November, 2014

LIFE’S LESSONS* Fall 2013, Real Issues…Reconstituted Facts


Let’s consider the subject of “graceful exits”, and how “graceful” is all in the eyes of the beholder.

Keith is a senior manager, who was recently advised that he needs to reduce his staff by three full-time employees before year end. Keith has selected the two lowest performers on his team (a man and a woman), as well as Alix. While Alix was rated a year-on-year average performer, Keith says there are some issues with her performance that have not been documented. Keith comments that Alix seems unhappy and does not get along well with her colleagues. Last month Alix had complained to HR about one of her coworkers. Keith views the severance package as a “graceful exit” for Alix.
Should Keith move forward with these terminations?

Consider these individuals relative to their peers

Lowest performers – is this status apparent to the individuals being selected? Have they received an unfavorable performance review, or been the subject of formal disciplinary action? Has either been commended recently by Keith or any other manager for improved performance? These are questions of fairness and perception that will need to be assessed relative to the culture of the business.

Underlying legal considerations – do any of the selected individuals fall into a different demographic group (based on age, race, disability or any other legally-protected characteristic) than the individuals who are remaining with the team? Was either recently absent on leave, or did he/she seek a workplace accommodation due to a medical issue? If so, the risk that a selected individual will file a legal claim of discrimination increases if Keith’s business reasons are not demonstrable or were not clearly articulated.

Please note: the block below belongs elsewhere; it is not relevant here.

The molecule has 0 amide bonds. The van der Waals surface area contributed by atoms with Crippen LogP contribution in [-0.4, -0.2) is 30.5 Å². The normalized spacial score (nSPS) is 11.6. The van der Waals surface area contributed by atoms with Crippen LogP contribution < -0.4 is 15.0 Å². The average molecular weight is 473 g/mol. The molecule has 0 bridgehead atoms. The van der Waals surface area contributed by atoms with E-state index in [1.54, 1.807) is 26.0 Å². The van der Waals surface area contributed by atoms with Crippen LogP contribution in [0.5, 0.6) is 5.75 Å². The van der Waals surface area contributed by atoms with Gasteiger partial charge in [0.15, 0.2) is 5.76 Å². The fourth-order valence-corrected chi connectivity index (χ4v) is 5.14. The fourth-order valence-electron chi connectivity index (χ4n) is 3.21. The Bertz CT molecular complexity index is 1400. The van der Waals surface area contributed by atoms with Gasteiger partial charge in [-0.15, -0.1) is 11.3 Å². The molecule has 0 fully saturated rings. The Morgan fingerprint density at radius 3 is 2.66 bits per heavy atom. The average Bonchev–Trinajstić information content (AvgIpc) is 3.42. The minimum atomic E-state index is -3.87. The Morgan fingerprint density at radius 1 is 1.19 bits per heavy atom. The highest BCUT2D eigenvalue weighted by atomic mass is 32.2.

Alix – How does Alix’s performance compare to her peers who are not being selected? While not documented, has Keith or anyone else counseled Alix on her interactions with her colleagues? If so, what was she told and when? As with the other selections, these factors impact the risk of a legal claim.

Alix’s prior complaint – the nature of Alix’s complaint to HR, and Keith’s involvement in that matter, are important considerations. Were Alix’s concerns substantiated? Was the issue a personality conflict, or did Alix complain of harassment or discrimination based on a protected characteristic? If the latter, then even if HR’s review found the coworker had done nothing wrong, Alix may view her termination a month later as retaliation. She may not appreciate it as a “graceful exit” and, while Keith may have selected Alix for legitimate business reasons, that can be challenging to prove if performance documentation is lacking.

Appropriateness – aside from the litigation risk, is Alix’s selection appropriate –will others think she was selected because she complained to HR? Will this discourage them from raising concerns, or cause them to lose confidence in the company?
Reducing staff is never a simple, risk-free proposition, but careful assessment in advance of taking any action can help mitigate the legal risk.

* In my years of legal practice, there are certain recurring issues that cross a range of industries and circumstances. This column presents a hypothetical factual situation as a vehicle to substantively review these recurring legal and employee relations issues.

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